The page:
but if this person is a "security researcher" then he should really be surfing/investigating potentially badsites through a VM in something other than IE (unless he is looking to get exploited on purpose), i mean rea
    • Re: (Score:3, Insightful)

      by Simon (815)
      What you have just described is totally different and doesn't in anyway address the class of attack (Cross Site Request Forgery, http://en.wikipedia.org/wiki/CSRF [wikipedia.org] ) talked about in the article. It has little to do with scripting or zones, or that one browser is IE or the other is Firefox. Is has everything to do with the fact that two *separate* browsers are used, and that web sites in the untrusted browser can't send requests to the guy's logged in banking session.

      Turning off scripting doesn't guard agains
  • Boot up a live CD (with the MD5 sum confirmed on 2 separate PCs) and only use the live CD's Firefox browser.

    Just hope that no one injected a keylogger onto the live CD and remembered to change the MD5 sum as well...
  • by Janos421 (1136335) on Friday December 21, 2007 @10:12AM (#21778302)
    Well the news is not well reported. This tip aims to protect against "Cross Site Request Forgery (CSRF)--considered one of the most insidious but least appreciated threats in application security". So clearly it does not pretend to address key-logger issues

    For sure, in this context, the tip is quite effective.
  • by eli pabst (948845) on Friday December 21, 2007 @10:14AM (#21778330)
    This is akin to putting a 5 inch thick steel door on the front of your house and unlocked screen door on the back. Once the "weaker" browser is compromised, generally at the very least it's going to allow user-level execution, so an attacker could modify the settings on the "secure" browser or insert a keystroke logger.
  • by Nimey (114278) on Friday December 21, 2007 @10:16AM (#21778362) Homepage Journal
    If you want *secure*, you can boot the anonym.os LiveCD, which, while a bit out-of-date, has some good anonymization tools as well.

    Or, as others have suggested, a dedicated virtual machine which can revert its state at shutdown, so you know there won't be any nasties lurking even in the sandbox.
    • by TubeSteak (669689)

      Or, as others have suggested, a dedicated virtual machine which can revert its state at shutdown, so you know there won't be any nasties lurking even in the sandbox.

      Speaking of sandboxes... http://www.sandboxie.com/ [sandboxie.com]
      It lets you run your windows programs in a sandbox.
      I saw a link to it in some previous /. thread and I have been using it since.
      With a few tweaks to let you easily save files to your favorite places, it's completely transparent.

      I plan on installing it for my other family members. They don't exactly browse malicious sites or open up every crap e-mail link, but they still pick up the occassional piece up malware.

  • Questions that pop up in my mind at this point are:

      - Does using multiple browsers as described actually do anything for security?
      - Why?
      - Is it supposed to be that way?
      - Shouldn't we be secure using just one browser?
    • by caluml (551744)
      And the other point - why use two browsers? On a multi-user operating system, just run them as different users [calum.org].
      I wonder how long it will be until, when you create a user account, a second one (or two or three) is automatically created, and potentially vulnerable apps (browser, mail, etc) configured to run as separate users.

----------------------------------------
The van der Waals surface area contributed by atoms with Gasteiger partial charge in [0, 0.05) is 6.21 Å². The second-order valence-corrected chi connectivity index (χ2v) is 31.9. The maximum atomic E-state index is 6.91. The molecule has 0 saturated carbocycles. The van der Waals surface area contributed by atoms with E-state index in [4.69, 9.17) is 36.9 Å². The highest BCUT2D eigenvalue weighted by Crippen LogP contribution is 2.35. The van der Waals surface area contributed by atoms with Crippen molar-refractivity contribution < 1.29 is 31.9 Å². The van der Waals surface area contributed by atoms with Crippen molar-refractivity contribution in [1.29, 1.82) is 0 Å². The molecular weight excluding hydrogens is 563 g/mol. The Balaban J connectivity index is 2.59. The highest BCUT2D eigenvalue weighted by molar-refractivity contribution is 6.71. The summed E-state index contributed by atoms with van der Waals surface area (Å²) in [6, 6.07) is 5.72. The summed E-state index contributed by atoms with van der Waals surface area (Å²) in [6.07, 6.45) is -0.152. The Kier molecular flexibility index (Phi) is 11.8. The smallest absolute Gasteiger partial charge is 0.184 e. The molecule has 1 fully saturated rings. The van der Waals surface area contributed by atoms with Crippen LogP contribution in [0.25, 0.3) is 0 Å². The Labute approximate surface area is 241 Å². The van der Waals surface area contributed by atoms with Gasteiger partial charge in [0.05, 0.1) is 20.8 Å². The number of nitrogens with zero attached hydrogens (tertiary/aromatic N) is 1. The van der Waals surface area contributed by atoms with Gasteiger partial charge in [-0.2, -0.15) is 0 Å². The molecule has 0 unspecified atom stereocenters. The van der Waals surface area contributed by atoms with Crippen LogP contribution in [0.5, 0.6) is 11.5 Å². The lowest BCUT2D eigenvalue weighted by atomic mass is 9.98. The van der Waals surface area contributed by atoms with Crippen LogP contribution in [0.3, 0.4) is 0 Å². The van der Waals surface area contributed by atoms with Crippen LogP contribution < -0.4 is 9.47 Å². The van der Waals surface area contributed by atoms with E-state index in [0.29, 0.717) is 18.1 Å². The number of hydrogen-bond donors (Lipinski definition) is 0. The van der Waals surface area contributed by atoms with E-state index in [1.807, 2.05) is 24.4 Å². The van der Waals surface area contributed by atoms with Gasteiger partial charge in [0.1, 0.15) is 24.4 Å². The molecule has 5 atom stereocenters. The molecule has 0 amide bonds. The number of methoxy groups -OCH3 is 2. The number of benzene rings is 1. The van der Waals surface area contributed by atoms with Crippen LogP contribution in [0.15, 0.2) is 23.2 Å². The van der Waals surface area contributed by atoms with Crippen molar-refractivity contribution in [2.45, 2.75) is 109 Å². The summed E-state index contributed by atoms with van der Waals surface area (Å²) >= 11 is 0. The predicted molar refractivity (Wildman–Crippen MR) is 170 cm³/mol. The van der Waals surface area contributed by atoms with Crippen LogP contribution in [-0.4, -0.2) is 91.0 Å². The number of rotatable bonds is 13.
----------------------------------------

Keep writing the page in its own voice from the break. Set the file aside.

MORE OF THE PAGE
• Just in case?

    "Better safe than sorry," — murmured the abbess rolling a condom over a candle.

  • by SixFactor (1052912) on Friday December 21, 2007 @10:22AM (#21778418) Journal
    Interesting countermeasure against CSRFs. I can just imagine Mr. Grossman not quite referring to IE (the promiscuous one) vs. Firefox (the safe one).

    Given the above and operating conditions being equal (with use of solid anti-virus and firewall measures), it seems to me that if a well-designed browser was used in the first place, then there would not be a need for a "promiscuous" browser. In fact, wouldn't the use of a "promiscuous" browser increase a user's risk when conducting, uh, questionable activities? End result (cue alarming music here): the box gets compromised, and it doesn't matter if a safe browser was used for banking, etc., something nasty now lives in the box.

    Continuing the FF vs IE model, if FF was designated for promiscuous activity, then the user is arguably better protected. So that leaves us with IE as the "safe" browser? The mind reels.

    I know there are alternatives (Opera, Konq, etc.), but presumably Mr. Grossman is addressing mostly Windows users.
  • The fool is using the same computer to go to both important and random web sites! And he's probably using Windows, too!

    If you care at all about security, you create a separate virtual machine for every web site you visit, and you only go to your banking site with an up-to-the-second-patched copy of lynx running on an obscure OS and platform, like OpenVMS running on DEC Alpha hardware, for example.

    If you *really* care about security, you use telnet on an OS you wrote yourself. And you carefully scrutin

  • by MagicM (85041) on Friday December 21, 2007 @10:27AM (#21778490)
    I do the same thing when I have to go somewhere. I have two cars, one that's reliable, and one rusty piece of crap that's ready to fall apart any minute. When I need to go somewhere important, I take my reliable car so I know I won't die before I get there. When I just need to take a quick trip to the grocery store, I take my junk car and just cross my fingers.